Track 2 – Find Out What's New
Can Teams Using Simulink Collaborate on Their Designs?
Modeling and simulation have been the cornerstone for Model-Based Design. With advances in computing technologies, recent trends in modeling have focused on building higher-fidelity models that result in better and more robust designs. The result has been the proliferation of large-scale projects that involve multidisciplinary groups of engineers that must collaborate to realize these models. Associated with these workflows are inherent complexities arising out of engineers having to organize, manage, and revision control files that contain algorithm implementations, data, utilities, and associated report artifacts. Consequently, the complexity faced by the engineer is twofold: design and file management. With attention divided between these two tasks, the productivity and effectiveness of the engineer is diminished. At the team level, interdependencies arising out of engineers contributing to a single design in a project-based setting complicate the matter further. The result has been a trend toward ad hoc project management where engineers have to learn to work with source control tools or depend heavily on a configuration management specialist for basic tasks. This can lead to process bottlenecks being created, or the abandonment of the process altogether. Lessons and best practices learned from project workflows are lost and not transferable to other projects. This session explores features introduced in Simulink that can help you answer the collaboration question with a resounding "yes."
|Saurabh Mahapatra, MathWorks
Saurabh is a product marketing manager at MathWorks. His interest is in the area of understanding distributed systems modeling and simulation.
MATLAB to C Made Easy
In this session, we demonstrate the workflow for generating readable and portable C code from your MATLAB algorithms using MATLAB Coder. Using the command line or the graphical project management tool, you can introduce implementation requirements to your MATLAB algorithms and generate readable source code, a standalone compiled executable, or a library that can be shared across your organization.
We also explore how you can automatically generate MEX functions to verify the behavior of the generated code back in MATLAB or to accelerate computationally intensive portions of your MATLAB code by running it at compiled speed.
|Bill Chou, MathWorks
Bill is a product marketing manager for MATLAB Coder. Bill holds an M.S. in electrical engineering from the University of Southern California and a B.A.Sc. in electrical engineering from the University of British Columbia.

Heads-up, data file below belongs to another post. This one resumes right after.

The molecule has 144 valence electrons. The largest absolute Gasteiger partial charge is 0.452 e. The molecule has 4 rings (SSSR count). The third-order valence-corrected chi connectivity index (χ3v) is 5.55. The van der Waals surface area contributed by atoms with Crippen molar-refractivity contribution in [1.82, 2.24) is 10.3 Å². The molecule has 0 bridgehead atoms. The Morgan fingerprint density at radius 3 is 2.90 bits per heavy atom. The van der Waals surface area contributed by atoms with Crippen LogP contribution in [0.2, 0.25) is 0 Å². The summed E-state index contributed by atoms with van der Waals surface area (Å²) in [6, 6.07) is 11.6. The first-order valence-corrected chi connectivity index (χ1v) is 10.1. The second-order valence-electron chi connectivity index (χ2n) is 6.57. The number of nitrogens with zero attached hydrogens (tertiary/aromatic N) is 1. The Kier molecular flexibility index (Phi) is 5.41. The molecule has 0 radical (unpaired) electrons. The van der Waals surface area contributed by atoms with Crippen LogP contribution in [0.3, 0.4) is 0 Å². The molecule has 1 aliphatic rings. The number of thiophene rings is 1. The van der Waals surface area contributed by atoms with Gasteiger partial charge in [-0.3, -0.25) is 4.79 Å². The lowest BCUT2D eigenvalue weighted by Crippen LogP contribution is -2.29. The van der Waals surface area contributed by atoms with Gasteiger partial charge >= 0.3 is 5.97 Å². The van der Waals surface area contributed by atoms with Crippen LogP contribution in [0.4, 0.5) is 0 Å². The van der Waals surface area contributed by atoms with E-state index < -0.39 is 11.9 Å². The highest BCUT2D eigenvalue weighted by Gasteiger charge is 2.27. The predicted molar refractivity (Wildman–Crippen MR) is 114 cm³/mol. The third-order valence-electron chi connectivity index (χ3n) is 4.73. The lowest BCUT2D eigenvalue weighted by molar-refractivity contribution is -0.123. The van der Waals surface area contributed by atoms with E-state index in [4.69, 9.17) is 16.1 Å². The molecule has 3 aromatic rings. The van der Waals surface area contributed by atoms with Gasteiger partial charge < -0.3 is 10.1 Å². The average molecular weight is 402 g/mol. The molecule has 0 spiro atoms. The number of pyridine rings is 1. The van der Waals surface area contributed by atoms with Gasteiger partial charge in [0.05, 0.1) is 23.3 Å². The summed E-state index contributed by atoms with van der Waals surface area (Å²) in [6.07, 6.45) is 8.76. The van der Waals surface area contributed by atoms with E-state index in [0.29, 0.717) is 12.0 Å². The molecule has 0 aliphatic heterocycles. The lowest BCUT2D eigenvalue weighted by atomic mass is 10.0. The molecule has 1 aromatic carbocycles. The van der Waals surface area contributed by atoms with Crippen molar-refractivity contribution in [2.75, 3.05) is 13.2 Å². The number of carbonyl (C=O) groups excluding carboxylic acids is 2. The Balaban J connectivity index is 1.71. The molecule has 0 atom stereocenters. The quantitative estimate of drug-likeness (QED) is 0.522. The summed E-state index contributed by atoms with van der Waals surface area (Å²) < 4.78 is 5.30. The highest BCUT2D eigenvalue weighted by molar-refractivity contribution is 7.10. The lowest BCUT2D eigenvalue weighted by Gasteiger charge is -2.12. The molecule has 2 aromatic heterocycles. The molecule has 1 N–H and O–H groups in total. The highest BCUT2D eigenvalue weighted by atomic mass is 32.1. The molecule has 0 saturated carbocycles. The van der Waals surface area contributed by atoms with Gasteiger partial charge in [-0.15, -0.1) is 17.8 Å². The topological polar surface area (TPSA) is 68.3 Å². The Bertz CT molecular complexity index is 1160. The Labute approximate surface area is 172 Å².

New Capabilities for Regression and Curve Fitting
Statistics Toolbox (R2012a) includes an enhanced interface for regression analysis including fitting, prediction, and plotting while providing native support for dataset arrays and categorical data. These new capabilities speed up data analysis, eliminate the requirement to manually manipulate matrices, and produce more compact and readable MATLAB code. Product demonstrations feature applied examples of linear, nonlinear, and logistic regression including:
Product demonstrations feature applied examples of linear, nonlinear, and logistic regression including:
- Generating predictions
- Evaluating goodness-of-fit
- Plotting fits and residuals
- Detecting outliers and performing robust regression
|Richard Willey, MathWorks
Richard is a product marketing manager at MathWorks, where he focuses on statistics and computational biology. Prior to joining MathWorks in 2007, Richard worked at Wind River Systems and Symantec. Richard has dual master’s degrees in engineering and management from MIT and a master’s in economics from Indiana University.
Track 3 – See What Industry Experts Are Doing
Automatic Code Generation of AUTOSAR Software Components for Mass Production Application of Engine Management Systems: Process and Benefits
This session presents the VALEO Engine and Electrical Systems (E.E.S.) development cycle, which is optimized around MATLAB, Simulink, and Embedded Coder.
In the context of Model-Based Design for engine management control laws, VALEO E.E.S. deployed the latest engineering technologies to optimize the design, simulation, validation, and generation of AUTOSAR software components. The close collaboration of the various actors of the development cycle made it possible to bring the requirements for each skill into a consistent and robust workflow of deliverables at each stage of the cycle.